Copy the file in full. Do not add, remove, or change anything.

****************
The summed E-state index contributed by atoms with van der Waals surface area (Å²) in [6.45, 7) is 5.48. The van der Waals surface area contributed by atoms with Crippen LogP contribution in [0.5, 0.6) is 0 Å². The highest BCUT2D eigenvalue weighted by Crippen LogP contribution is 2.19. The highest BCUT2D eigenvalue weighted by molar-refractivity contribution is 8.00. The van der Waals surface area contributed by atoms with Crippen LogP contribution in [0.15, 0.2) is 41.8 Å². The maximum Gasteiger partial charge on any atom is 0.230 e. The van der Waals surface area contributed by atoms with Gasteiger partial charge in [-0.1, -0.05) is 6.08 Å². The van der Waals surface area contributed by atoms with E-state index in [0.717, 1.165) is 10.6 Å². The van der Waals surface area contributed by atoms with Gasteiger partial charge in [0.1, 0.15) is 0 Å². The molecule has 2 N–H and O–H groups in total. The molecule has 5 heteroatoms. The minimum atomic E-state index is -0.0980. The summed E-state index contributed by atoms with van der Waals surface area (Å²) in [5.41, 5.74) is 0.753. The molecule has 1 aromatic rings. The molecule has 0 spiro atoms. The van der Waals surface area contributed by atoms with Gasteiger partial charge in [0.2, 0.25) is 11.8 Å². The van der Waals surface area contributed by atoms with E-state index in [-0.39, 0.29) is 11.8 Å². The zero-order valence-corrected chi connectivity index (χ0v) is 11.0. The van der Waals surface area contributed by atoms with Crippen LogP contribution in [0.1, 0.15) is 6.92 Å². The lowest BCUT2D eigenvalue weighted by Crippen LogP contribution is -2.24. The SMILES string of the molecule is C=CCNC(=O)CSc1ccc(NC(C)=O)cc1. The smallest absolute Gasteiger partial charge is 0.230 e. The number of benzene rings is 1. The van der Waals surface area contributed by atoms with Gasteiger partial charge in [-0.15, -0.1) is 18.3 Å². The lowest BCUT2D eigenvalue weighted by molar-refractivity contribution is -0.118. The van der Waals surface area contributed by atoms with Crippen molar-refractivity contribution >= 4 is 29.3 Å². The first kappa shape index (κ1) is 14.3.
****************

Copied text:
The summed E-state index contributed by atoms with van der Waals surface area (Å²) in [6.45, 7) is 5.48. The van der Waals surface area contributed by atoms with Crippen LogP contribution in [0.5, 0.6) is 0 Å². The highest BCUT2D eigenvalue weighted by Crippen LogP contribution is 2.19. The highest BCUT2D eigenvalue weighted by molar-refractivity contribution is 8.00. The van der Waals surface area contributed by atoms with Crippen LogP contribution in [0.15, 0.2) is 41.8 Å². The maximum Gasteiger partial charge on any atom is 0.230 e. The van der Waals surface area contributed by atoms with Gasteiger partial charge in [-0.1, -0.05) is 6.08 Å². The van der Waals surface area contributed by atoms with E-state index in [0.717, 1.165) is 10.6 Å². The van der Waals surface area contributed by atoms with Gasteiger partial charge in [0.1, 0.15) is 0 Å². The molecule has 2 N–H and O–H groups in total. The molecule has 5 heteroatoms. The minimum atomic E-state index is -0.0980. The summed E-state index contributed by atoms with van der Waals surface area (Å²) in [5.41, 5.74) is 0.753. The molecule has 1 aromatic rings. The molecule has 0 spiro atoms. The van der Waals surface area contributed by atoms with Gasteiger partial charge in [0.2, 0.25) is 11.8 Å². The van der Waals surface area contributed by atoms with E-state index in [-0.39, 0.29) is 11.8 Å². The zero-order valence-corrected chi connectivity index (χ0v) is 11.0. The van der Waals surface area contributed by atoms with Crippen LogP contribution in [0.1, 0.15) is 6.92 Å². The lowest BCUT2D eigenvalue weighted by Crippen LogP contribution is -2.24. The SMILES string of the molecule is C=CCNC(=O)CSc1ccc(NC(C)=O)cc1. The smallest absolute Gasteiger partial charge is 0.230 e. The number of benzene rings is 1. The van der Waals surface area contributed by atoms with Gasteiger partial charge in [-0.15, -0.1) is 18.3 Å². The lowest BCUT2D eigenvalue weighted by molar-refractivity contribution is -0.118. The van der Waals surface area contributed by atoms with Crippen molar-refractivity contribution >= 4 is 29.3 Å². The first kappa shape index (κ1) is 14.3.